In its formal investigation, the Senate Law and Justice Committee invoked powers of inquiry available to the Legislature. It obtained subpoenas for records and reviewed more than 100,000 pages of documents with the assistance of outside counsel. It collected sworn statements from 27 witnesses. It took testimony from 13 witnesses in public session and placed each of them under oath. The committee is releasing hearing transcripts and witness statements along with its report, giving the public a chance to check its work. Documents are available on the web at .

The Senate report observes the state still does not know the full impact of the early releases, five months after they were disclosed to the public. The releases started in 2002 when DOC misinterpreted a Supreme Court ruling and provided erroneous instructions to computer programmers. Although DOC in March completed a partial accounting, its analysis covered only the last four years and it did not consider arrest records, a key indicator of criminal impacts. Nor has it looked at the records of inmates released between 2002 and 2011. Until DOC completes its analysis, the exact number of affected inmates cannot be known, nor can the state’s liability for negligent supervision be estimated. One wrongful death claim for $5 million already has been filed.

The Senate report is one of three reports issued regarding the early release issue, but the other two were severely limited in scope. The attorney general’s office examined the adequacy of legal advice it offered in 2012 – that the agency could wait for a software fix – and concluded the advice was seriously flawed.

Meanwhile, the governor’s office issued a narrowly focused report regarding decisions made by mid-level managers. It did not consider the breakdown of management systems that contributed to the problem, nor did it consider the duty of DOC executives to monitor what was happening within their agency. The governor’s report also failed to consider the oversight responsibilities of the governor’s office. Predictably, the governor’s report blamed the mid-level employees closest to the problem and absolved most of the agency’s executive team, including Warner.

“The governor’s investigation was helpful in establishing the timeline of events, but its narrow focus determined its conclusions,” explained Sen. Steve O’Ban, R-Pierce County, the committee’s vice chair. “It also made a number of factual errors – for instance, saying the STRONG-R computer project had little impact on agency resources until 2014. It assigned sole responsibility for the decision to delay the computer fix to an IT manager who was not present at the meeting where the decision was made.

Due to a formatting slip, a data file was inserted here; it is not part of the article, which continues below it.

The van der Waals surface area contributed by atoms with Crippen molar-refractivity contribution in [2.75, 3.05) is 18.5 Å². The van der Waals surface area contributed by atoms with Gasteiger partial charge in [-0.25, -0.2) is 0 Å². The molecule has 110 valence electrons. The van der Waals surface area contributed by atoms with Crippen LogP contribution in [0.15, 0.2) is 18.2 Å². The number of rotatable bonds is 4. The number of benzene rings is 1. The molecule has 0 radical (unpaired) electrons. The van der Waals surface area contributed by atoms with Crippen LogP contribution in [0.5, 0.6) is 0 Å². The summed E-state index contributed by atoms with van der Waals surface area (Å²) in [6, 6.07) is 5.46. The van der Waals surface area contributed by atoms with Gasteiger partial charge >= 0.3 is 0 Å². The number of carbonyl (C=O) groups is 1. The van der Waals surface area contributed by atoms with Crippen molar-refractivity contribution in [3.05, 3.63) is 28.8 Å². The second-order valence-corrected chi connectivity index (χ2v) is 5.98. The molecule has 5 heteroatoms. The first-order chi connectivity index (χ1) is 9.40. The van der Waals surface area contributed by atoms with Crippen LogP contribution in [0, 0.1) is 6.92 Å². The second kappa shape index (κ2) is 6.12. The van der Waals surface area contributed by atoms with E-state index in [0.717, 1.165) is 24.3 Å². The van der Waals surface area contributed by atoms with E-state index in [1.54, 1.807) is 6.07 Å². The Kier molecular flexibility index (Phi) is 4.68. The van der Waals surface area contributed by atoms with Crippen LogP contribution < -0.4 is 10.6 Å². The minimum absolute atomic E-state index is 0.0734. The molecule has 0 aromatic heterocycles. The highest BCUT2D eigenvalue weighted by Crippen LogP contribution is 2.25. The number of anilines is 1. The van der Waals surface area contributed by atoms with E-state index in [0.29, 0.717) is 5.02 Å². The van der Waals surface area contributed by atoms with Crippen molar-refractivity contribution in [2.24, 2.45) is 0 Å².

“We are particularly puzzled by one statement in the governor’s report – the governor’s investigators claim no one told them they thought Bernie Warner’s management style was a contributing factor to the continued early releases. We heard the opposite from so many people that it is hard to understand how the governor’s investigators came to this conclusion. Many witnesses told us the governor’s report did not reflect the statements they provided to his investigators. But since the governor did not make available any of the notes taken by his investigators, we can’t know if this was a matter of poor note-taking or a deliberate misstatement.

“In the Senate, we recognized the importance of conducting an independent and genuinely transparent investigation, and this has been one of the most serious duties the Legislature has undertaken during my time in office. Washington taxpayers will be paying for these mistakes for years to come, and they deserve the truth. The executive branch failed the state. The Legislature has a duty to hold it accountable, to make recommendations that might prevent similar disasters in the future, and to correct the misimpression some seem eager to create – the buck does not stop in the middle.”